In This Article Environmental Sociology

  • Introduction
  • General Overviews
  • Textbooks
  • Handbooks and Collections
  • Journals
  • Social Causes of Environmental Problems
  • Environmental Impacts on Society
  • Environmental Attitudes, Behaviors, and Activism
  • Environmental Reform and Sustainability
  • Human Dimensions of Climate Change

Environmental Science Environmental Sociology
by
Kyle W. Knight
  • LAST MODIFIED: 24 July 2018
  • DOI: 10.1093/obo/9780199363445-0100

Introduction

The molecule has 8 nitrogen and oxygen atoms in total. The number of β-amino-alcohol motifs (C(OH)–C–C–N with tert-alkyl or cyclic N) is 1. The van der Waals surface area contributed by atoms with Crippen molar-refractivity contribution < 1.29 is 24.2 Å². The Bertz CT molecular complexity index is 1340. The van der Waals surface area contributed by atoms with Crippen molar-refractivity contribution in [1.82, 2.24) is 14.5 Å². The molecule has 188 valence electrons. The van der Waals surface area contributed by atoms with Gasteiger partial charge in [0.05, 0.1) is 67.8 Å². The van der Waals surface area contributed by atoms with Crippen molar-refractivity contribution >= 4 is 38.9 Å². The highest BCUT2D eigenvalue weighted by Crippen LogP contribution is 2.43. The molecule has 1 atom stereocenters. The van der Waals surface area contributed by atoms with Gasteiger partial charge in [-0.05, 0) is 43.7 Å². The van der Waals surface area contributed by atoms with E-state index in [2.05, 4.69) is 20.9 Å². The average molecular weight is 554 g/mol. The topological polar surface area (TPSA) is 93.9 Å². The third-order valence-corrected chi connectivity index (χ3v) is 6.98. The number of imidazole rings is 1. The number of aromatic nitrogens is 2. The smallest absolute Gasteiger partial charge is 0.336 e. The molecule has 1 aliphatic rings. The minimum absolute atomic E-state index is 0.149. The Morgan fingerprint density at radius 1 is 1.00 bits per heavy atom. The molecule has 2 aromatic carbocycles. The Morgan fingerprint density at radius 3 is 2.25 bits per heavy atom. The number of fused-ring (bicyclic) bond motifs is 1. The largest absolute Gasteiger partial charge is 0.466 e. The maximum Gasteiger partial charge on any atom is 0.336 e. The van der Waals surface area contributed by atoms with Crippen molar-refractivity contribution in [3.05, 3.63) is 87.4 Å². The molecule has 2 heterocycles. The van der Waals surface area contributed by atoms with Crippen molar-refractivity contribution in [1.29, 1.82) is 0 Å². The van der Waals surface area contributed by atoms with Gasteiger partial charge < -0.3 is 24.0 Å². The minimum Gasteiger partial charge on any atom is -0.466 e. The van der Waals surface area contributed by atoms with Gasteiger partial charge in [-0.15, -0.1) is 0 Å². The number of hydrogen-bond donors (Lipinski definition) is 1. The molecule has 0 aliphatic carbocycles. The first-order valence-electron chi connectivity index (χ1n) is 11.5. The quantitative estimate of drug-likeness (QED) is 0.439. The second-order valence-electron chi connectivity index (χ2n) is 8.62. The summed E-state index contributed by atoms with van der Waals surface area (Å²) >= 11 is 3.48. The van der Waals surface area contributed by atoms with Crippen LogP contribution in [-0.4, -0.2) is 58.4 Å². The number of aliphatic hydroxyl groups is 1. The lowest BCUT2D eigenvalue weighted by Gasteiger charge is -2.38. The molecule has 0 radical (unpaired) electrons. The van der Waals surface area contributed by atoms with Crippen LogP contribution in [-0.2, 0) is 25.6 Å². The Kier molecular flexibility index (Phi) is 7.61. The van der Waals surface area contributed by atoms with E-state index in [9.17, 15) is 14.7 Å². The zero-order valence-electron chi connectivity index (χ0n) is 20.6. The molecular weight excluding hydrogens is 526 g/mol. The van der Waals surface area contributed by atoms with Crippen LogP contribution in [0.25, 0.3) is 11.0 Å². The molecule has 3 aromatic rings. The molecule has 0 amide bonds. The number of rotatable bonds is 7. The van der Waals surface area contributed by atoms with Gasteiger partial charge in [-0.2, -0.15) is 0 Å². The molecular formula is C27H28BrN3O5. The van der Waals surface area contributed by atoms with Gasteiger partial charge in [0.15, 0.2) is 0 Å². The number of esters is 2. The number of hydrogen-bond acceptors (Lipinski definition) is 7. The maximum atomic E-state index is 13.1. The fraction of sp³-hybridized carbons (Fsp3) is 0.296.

Having emerged in the 1970s as public awareness of and concern for environmental problems increased, environmental sociology’s main goal is to understand the interconnections between human societies and the natural (or biophysical) environment. Environmental sociology has been described as comprising four major areas of research. First, environmental sociologists study the social causes of environmental problems. Along these lines, scholars have developed an array of theoretical frameworks to explain how various social factors, including demographic, social, cultural, political, economic, and technological dynamics, generate environmental impacts and problems, and they have conducted many empirical studies on a wide range of environmental indicators to assess hypotheses derived from these theories. Second, environmental sociology is concerned with how the natural environment influences and impacts society. Early environmental sociologists strongly emphasized the dependence of human societies on the natural environment and stressed that the field should consider how the environment shapes society in addition to how society impacts the environment. Research in this area tackles issues such as the social consequences of natural disasters and the inequitable distribution of environmental hazards along racial and socioeconomic lines. Third, environmental sociology examines social reactions and responses to environmental threats and problems. Research in this area focuses on understanding patterns and trends in environmental attitudes and behaviors (e.g., recycling) as well as various aspects of the environmental movement. Fourth, environmental sociologists are concerned with understanding social processes and dynamics that could advance environmental reform and sustainability. In general, environmental sociology has tended to focus more on explaining how society causes environmental problems while paying less attention to potential solutions, but a shift has taken place in recent decades. The development, discussion, and empirical assessment of theories of environmental reform, analyses of potential solutions to environmental crises, and drafting of conceptual frameworks for sustainability have become important foci of scholarly activity in environmental sociology. Another major area of research, one that cuts across the preceding four, is the human dimensions of global climate change, which has become one of the main substantive issues studied by environmental sociologists. In this article, important scholarly works in each of these five areas are highlighted and briefly discussed, along with a selection of the most relevant textbooks, handbooks and collections, encyclopedia and review articles that provide general overviews of the field, and academic journals that publish environmental sociology research.